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Plan International Bangladesh, Swedish Embassy in Dhaka and RDRS jointly organised the roundtable discussion on ' Violation of Child Rights by Child Marriage: Prevention and Progress'.

With the support of development agency Plan International, RDRS works with a model titled ‘Building Better Future for Girls’ in nine upazilas, 73 unions and 3 pourashavas (municipalities) of Kurigram to develop a better future for the Bangladeshi girls.

Project manager Md Nazrul Islam Chowdhury presented the model at the discussion. He said an effective model to prevent child marriage can be developed by creating a specific plan through the early marriage prevention committee, law enforcement, making a database of marriages, creating awareness among the people involved in child marriage such as the Qazi (marriage registrar), parents and girls at the risk of early marriage to boost their confidence, creating a network between the youth and teenage girls and by running awareness campaigns at schools.

Using this model from 2017 to 2019, the rate of early marriage of girls below 18 years of age was reduced by 22 per cent in Kurigram. The rate of early marriage of girls under 15 years of age was reduced by some 5 per cent.

According to the monthly statistics on child marriage, some 94 marriages were recorded on average per month in 2019 in Kurigram district. The number was 36 and 31 in 2020 and 2021 respectively. Around 12,000 girls are at the risk of early marriage. Of them, some 3,500 are at the high risk of early marriage.

Chairman of the Parliamentary Standing Committee on the Ministry of Women and Children Affairs and former state minister for the Ministry of Women and Children Affairs, said at the discussion that the government is 100 per cent committed to prevent early marriage and several initiatives are being taken in this regard. Everyone, including government and non-government organisation, should work collectively from their respective places to increase awareness against child marriage. The media should come forward as well. She further said not only the girls but also the boys should say no to child marriage.

Sadeka Halim, dean of the Faculty of Social Sciences of the University of Dhaka, said the rate of child marriage is still 51 per cent. Such is the situation in the society that the parents become desperate to marry their children off at an early age. At one end child marriage cannot be prevented due to legal flexibility, on the other the girl child is becoming more marginalised and powerless through the marriage.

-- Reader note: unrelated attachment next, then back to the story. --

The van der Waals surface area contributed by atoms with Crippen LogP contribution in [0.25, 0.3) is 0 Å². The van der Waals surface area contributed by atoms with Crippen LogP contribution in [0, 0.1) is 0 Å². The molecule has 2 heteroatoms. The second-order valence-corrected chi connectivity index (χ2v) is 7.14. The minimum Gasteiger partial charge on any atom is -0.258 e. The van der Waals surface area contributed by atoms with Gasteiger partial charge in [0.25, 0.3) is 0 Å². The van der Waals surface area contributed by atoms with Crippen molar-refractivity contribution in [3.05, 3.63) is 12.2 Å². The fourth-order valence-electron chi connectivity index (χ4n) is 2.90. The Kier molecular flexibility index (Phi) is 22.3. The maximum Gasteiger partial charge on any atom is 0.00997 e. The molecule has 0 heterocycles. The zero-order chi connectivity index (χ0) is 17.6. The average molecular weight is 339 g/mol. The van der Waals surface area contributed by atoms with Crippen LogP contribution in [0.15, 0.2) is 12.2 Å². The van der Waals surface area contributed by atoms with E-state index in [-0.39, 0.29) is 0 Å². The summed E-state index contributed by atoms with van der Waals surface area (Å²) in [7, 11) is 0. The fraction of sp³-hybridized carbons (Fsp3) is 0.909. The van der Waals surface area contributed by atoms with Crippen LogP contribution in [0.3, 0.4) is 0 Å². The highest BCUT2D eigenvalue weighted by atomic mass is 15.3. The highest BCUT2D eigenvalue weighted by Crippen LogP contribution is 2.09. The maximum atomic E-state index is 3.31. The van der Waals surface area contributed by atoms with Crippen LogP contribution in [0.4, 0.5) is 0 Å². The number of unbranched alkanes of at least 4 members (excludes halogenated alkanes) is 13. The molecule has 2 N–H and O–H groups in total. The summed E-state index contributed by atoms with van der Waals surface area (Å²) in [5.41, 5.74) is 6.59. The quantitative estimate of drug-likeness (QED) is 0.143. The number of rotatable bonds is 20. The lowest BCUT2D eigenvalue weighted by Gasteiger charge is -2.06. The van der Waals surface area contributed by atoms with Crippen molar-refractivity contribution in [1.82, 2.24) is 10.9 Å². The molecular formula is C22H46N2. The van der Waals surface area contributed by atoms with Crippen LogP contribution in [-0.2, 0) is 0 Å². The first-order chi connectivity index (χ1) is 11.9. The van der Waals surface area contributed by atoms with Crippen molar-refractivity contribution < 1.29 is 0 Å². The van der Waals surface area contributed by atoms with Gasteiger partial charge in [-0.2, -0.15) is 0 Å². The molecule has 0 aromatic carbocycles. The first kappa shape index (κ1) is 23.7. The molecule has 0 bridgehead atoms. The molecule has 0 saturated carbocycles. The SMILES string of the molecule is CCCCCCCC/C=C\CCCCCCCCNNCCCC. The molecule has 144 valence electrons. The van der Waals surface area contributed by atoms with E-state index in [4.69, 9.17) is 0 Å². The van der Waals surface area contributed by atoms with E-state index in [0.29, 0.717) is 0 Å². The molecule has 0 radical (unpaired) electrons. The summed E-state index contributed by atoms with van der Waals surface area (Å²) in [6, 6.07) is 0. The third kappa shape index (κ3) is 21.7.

Paola Castro Neiderstam, Second Secretary of the Swedish Embassy in Dhaka and Program Specialist, Human Rights, Democracy and Gender Equality, stressed the importance of gender equality and that child marriage is a violation of basic human rights of girls. In addition, child marriage implies a series of associated risks for these girls, such as violence and serious health complications associated with pregnancies at too young of an age. Ending child marriage is a commitment under the SDGs, namely SDG 5. Progress on SDG 5 is important also for progressing several other of the total 17 SDGs.

Chowdhury Mohammad Mohaimen, project director of national child helpline 1098, emphasised on preventing early marriage of the boys as well. Due to financial reasons, youth under 21 years of age are also being married off.

Plan International’s director (girl’s right), Kashfia Firoz said a recent survey conducted by her organisation revealed that child marriage also takes place out of fear of violence. Besides, child marriages were also caused by factors such as fear of losing family reputation, leaving a teenage girl alone at home, sexual harassment and rape and the fear of breaching religious values.

Former Additional Inspector General of Police Mokhlesur Rahman said it was difficult to bring people out of a hundred years of practice like child marriage just by working on a project basis. If there is a law in place to bring about any social change, that law must be enforced first. He proposed to give scholarships to girls till the age of 18, giving priority to prevention of child marriage.

Ishtiaque Reza, the editor in chief of GTV, said lack of empowerment played a more significant role behind child marriage. He said the parents did not actually marry off the girl, but handed her over to someone. It was known from the field level that the government officials responsible for preventing child marriage are inactive and there is no help from the people's representatives either. The state needs to be proactive against digital propaganda by a vested quarter.

Monira Nazmi Jahan, a teacher of the law department at the Eastwest University, said there was lack of consistency between the age of the child in various laws including child marriage prevention law, the punishment of rape under the Women and Child Repression Prevention Act, the penal code for marital rape and the Child Act-2013. These issues of the law should be addressed and preventive measures should be taken.

Mohammad Abdul Wahed, president of the Bangladesh Muslim Nikah (marriage) Registrar's Association in Dhaka district, said that in order to prevent child marriage, an app like the ‘Surokkha’ app for Covid vaccination should be developed where the bride and groom would need to register using the birth registration certificate and passport or national identity card number in order to get married. The qazis would get them married only after they completed the registration process.

Tanjila Tasnim, an 11th grader of Motijheel Ideal School and College, said they know less about where to go and whom to contact to prevent early marriage.

Sardar Akib Latif, a class XI student of Dhaka Residential Model College, said that young boys should be more involved in the awareness campaigns against child marriage.

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